Contact:  John Caher, Director of Public Information, (518) 457-8415
For immediate release: Thursday, Oct. 22, 2009

Local Sexual Assault Nurse Examiner “co-stars” with Emmy Winning Actress
Anne Galloway of Vera House appears with Law & Order’s Mariska Hargitay in training video

As a specially trained sexual assault examiner, Anne Galloway of Vera House in Syracuse usually functions far from the spotlight, working with rape victims in the exceptionally traumatic hours immediately following an attack.
But in a recent project with the New York State Division of Criminal Justice Services (DCJS), Ms. Galloway appears with Law & Order: Special Victims Unit star Mariska Hargitay in a video produced to train doctors and nurses in the use of a sexual assault evidence collection kit – or “rape kit.”  Ms. Hargitay, a trained rape crisis counselor and founder of an organization dedicated to helping victims heal, does the introduction; Ms. Galloway narrates the 40-minute program.

 “I am honored and humbled to play a ‘supporting role’ to Anne Galloway and the other dedicated professionals who offer both their clinical skills and deep compassion to victims of sexual assault,” Ms. Hargitay said. “They are the real stars of this show.”

The state Division of Criminal Justice Services (DCJS) recently revamped the sexual offense evidence collection kit often referred to as the “rape kit,” to reflect advances in DNA technology and to streamline an inevitably discomforting physical examination.

The new kit is being distributed to emergency departments statewide, along with a training video narrated by Ms. Galloway. The video, which has been endorsed by the New York Academy of Medicine and certified for continuing education credits for doctors, provides a step-by-step demonstration on the proper collection of evidence.

Ms. Galloway, a Camillus mother of three, is the Director of the Sexual Assault nurse Examiner Program at Vera House, Inc., a Syracuse not-for-profit organization working to end domestic and sexual violence in Central New York. Last year, when DCJS began producing the training video the agency invited sexual assault examiners to audition for the role of narrator. Ms. Galloway, who has no acting experience, was the unanimous choice of the producers.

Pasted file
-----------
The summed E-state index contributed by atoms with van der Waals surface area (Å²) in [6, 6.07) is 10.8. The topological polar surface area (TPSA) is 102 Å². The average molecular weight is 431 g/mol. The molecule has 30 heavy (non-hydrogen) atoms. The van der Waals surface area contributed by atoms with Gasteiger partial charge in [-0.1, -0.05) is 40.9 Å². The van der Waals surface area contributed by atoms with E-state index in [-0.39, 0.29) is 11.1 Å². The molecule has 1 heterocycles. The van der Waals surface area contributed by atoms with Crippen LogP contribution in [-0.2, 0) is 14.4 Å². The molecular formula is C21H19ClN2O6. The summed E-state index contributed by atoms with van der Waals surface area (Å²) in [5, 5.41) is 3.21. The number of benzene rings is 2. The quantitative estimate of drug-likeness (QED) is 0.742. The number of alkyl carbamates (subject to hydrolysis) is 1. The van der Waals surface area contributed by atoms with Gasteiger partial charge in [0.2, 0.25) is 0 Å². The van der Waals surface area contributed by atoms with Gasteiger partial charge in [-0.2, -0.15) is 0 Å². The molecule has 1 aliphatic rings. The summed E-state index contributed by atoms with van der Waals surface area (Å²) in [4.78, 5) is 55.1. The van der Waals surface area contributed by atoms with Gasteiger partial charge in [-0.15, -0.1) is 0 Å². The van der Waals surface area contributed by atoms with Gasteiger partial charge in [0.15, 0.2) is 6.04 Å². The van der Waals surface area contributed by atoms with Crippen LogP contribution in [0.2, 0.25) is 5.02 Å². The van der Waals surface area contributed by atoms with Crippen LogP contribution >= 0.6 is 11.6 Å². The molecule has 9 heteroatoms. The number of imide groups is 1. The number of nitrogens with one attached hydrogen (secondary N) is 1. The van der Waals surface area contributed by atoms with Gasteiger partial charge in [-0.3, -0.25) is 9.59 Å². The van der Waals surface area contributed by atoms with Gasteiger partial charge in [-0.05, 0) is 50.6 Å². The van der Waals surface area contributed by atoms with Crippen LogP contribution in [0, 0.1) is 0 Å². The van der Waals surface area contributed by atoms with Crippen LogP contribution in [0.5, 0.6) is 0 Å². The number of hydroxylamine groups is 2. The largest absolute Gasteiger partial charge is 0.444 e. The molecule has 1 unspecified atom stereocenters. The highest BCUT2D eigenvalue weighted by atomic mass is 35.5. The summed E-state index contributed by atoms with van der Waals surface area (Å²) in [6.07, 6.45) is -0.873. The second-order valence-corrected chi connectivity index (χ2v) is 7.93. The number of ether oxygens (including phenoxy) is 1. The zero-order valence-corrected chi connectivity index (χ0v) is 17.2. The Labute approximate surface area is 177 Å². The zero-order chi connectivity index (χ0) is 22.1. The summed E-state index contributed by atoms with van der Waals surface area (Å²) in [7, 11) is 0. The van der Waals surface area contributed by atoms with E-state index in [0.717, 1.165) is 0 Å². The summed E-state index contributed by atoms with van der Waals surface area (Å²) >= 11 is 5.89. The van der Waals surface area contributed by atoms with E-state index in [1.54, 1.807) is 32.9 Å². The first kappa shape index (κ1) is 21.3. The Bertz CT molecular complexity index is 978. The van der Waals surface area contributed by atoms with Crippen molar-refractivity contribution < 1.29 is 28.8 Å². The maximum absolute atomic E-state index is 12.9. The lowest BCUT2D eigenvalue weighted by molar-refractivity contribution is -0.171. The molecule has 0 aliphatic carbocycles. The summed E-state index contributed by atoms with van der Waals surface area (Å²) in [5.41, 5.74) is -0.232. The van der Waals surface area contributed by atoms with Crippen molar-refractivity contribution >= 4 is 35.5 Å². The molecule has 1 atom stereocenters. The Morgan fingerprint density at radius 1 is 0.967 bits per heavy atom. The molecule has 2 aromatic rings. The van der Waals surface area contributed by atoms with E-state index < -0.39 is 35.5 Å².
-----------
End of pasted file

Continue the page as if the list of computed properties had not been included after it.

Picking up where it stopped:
“Anne’s professional acumen and deep empathy came across immediately,” said Kim Oppelt, program specialist with the Violence Against Women Unit at DCJS. “One of our goals in producing this video was to stress the clinical and legal responsibilities of medical staff when a sexual assault victim shows up in the emergency department. Anne has a soothing, caring quality that complements her technical expertise. Any viewer would know instantly how deeply Anne cares about her work and her patients.”

Ms. Galloway said, “I am honored to be part of a process that will assist medical providers in becoming more comfortable with forensic evidence collection. There are many facets to taking care of a patient who reports sexual assault, including the physical exam, addressing concerns related to infections and pregnancy, providing emotional support and, of course, collecting the physical evidence and documenting our findings. It is a role all providers take very seriously, and we want very much to do it correctly.”

New York State Deputy Secretary for Public Safety Denise E. O’Donnell said the Sexual Assault Evidence Collection kit is designed to make the inherently intrusive physical examination less traumatic for victims and more productive for law enforcement.

“A medical professional’s first allegiance is always to the well-being of his or her patient,” said Deputy Secretary O’Donnell, a former federal prosecutor. “But when confronted with a sexual assault, emergency department physicians and nurses have an additional and often unsettling responsibility – the collection of physical evidence. This evidence is absolutely crucial in apprehending sexual assailants, and stopping them before they can strike again.”

Ms. Hargitay, who plays Detective Olivia Benson in the hit series, said she became attuned to the epidemic of sexual assault when she started receiving dozens of letters and emails from survivors anxious to share their story. In 2004, she founded the Joyful Heart Foundation to heal, educate and empower survivors of sexual assault, domestic violence and child abuse.

“That these individuals would reveal something so intensely personal - often for the very first time - to someone they knew only as a fictional character on television demonstrated to me how desperate they were to be heard, how desperate they were to be believed, understood, comforted and healed,” Ms. Hargitay said. “The healing process often begins at the hospital – and having caring and competent people like Anne Galloway is a crucial first step toward recovery.”

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